"Chicago's adopted 2017 budget narrows the corporate fund budget gap but remains structurally imbalanced," analysts wrote. The city's $137 million gap was the smallest since 2011. "Credit quality could be threatened if the measures taken to date by the city prove insufficient to achieve structurally balanced budgets in the next two years."
Chicago's financial forecast projects widening budget gaps of $233 million in 2018 and $324 million in 2019. Unplanned increases in pension contributions and public safety expenses could pressure budget gains.
The city continues to rely on one-time measures like this year's $40.5 million in tax-increment financing surplus, a sweeping of aging non-corporate fund accounts, $3.5 million from land sales, $37 million from the prior year's fund balance, and scoop-and-toss debt restructuring to balance its books. Scoop- and-toss is supposed to be phased out by 2019.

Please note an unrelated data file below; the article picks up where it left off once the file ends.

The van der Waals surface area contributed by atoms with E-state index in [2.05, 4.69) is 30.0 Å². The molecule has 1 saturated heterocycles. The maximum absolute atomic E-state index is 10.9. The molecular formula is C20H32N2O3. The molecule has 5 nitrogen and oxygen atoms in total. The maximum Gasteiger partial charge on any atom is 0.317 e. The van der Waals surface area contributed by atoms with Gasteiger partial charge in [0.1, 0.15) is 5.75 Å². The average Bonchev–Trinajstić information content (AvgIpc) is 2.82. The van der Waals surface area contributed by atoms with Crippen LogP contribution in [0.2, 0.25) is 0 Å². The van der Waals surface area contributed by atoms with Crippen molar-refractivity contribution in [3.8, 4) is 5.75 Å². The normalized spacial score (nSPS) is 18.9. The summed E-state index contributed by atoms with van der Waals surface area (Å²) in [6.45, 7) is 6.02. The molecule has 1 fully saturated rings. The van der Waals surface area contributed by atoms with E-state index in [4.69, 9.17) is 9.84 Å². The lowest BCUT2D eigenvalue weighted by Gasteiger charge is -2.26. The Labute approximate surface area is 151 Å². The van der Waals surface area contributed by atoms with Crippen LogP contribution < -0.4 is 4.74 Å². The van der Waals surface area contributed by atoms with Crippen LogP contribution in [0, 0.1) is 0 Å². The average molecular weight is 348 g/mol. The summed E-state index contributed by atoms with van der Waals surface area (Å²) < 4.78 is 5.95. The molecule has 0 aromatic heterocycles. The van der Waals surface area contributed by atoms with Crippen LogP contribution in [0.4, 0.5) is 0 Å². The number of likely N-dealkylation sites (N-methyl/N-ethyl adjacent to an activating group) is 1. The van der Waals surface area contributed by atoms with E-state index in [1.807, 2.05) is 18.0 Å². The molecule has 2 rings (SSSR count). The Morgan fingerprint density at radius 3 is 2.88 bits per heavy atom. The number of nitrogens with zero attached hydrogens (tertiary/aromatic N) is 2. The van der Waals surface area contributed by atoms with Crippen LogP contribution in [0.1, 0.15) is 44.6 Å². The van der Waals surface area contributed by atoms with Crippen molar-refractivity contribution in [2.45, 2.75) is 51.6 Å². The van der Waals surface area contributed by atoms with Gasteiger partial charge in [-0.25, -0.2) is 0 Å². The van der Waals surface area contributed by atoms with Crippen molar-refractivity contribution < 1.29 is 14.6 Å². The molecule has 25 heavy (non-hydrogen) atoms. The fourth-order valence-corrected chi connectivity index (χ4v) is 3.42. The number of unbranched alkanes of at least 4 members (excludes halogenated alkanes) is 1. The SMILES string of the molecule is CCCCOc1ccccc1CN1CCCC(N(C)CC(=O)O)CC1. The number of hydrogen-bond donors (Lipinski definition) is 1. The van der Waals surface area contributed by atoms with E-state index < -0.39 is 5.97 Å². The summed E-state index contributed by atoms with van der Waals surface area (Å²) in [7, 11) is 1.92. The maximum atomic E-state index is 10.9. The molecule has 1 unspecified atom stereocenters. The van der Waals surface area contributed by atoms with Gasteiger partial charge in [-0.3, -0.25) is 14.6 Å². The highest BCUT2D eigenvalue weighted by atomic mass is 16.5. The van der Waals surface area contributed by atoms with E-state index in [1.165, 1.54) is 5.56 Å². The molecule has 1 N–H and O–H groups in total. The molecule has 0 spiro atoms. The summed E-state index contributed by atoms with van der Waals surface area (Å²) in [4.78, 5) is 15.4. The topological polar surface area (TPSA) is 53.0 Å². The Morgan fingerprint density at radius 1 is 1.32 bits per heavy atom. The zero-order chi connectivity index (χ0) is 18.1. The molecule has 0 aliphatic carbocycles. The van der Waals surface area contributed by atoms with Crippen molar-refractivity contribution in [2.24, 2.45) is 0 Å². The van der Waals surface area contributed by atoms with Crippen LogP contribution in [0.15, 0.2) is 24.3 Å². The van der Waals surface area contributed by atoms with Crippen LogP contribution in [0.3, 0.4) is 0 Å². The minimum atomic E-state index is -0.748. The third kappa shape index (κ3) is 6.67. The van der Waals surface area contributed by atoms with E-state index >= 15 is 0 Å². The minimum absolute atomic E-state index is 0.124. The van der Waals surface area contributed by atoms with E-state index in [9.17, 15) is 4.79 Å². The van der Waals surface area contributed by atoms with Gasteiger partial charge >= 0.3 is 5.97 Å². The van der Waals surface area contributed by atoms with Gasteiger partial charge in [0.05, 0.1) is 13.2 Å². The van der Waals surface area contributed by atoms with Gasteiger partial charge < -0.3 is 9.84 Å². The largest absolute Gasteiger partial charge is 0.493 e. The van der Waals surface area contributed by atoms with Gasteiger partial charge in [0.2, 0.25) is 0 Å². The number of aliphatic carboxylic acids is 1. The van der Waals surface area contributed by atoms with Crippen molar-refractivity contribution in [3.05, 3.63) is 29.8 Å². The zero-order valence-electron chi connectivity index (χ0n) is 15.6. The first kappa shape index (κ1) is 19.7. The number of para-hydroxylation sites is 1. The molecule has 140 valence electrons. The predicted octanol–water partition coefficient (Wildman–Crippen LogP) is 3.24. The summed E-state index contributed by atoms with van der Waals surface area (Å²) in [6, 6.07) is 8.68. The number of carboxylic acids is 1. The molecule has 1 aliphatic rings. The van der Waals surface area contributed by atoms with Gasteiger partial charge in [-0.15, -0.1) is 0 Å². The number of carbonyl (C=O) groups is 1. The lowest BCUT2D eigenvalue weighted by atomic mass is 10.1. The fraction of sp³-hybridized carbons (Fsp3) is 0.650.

The city faces challenges in balancing the budget while phasing out debt restructuring and reducing its use of long-term debt to cover expenses like retroactive salary increases and settlements, S&P said.
On the pension front, the report offered praise but also warned of the need to keep the funding plans on track. "All four of the municipal employee pension plans now have fairly predictable revenues to support increasingly larger annual contributions, which are on a fixed, five-year schedule that provides a measure of predictability in the near term.
"However, the sustainability of the pension plan for municipal employees may be short-lived; poor market returns in the pension plans could cause further budget stress if assets were to fall to a degree that was not anticipated by the city," analysts wrote, saying the need to identify additional revenue once the ramp up to actuarial payments ends in 2022 provides additional pressure.
The $1.03 billion appropriated in the 2017 budget for pension payments is up from $849 million in 2016 and $480 million in 2015, but still falls short of $1.87 billion in actuarially determined contribution levels.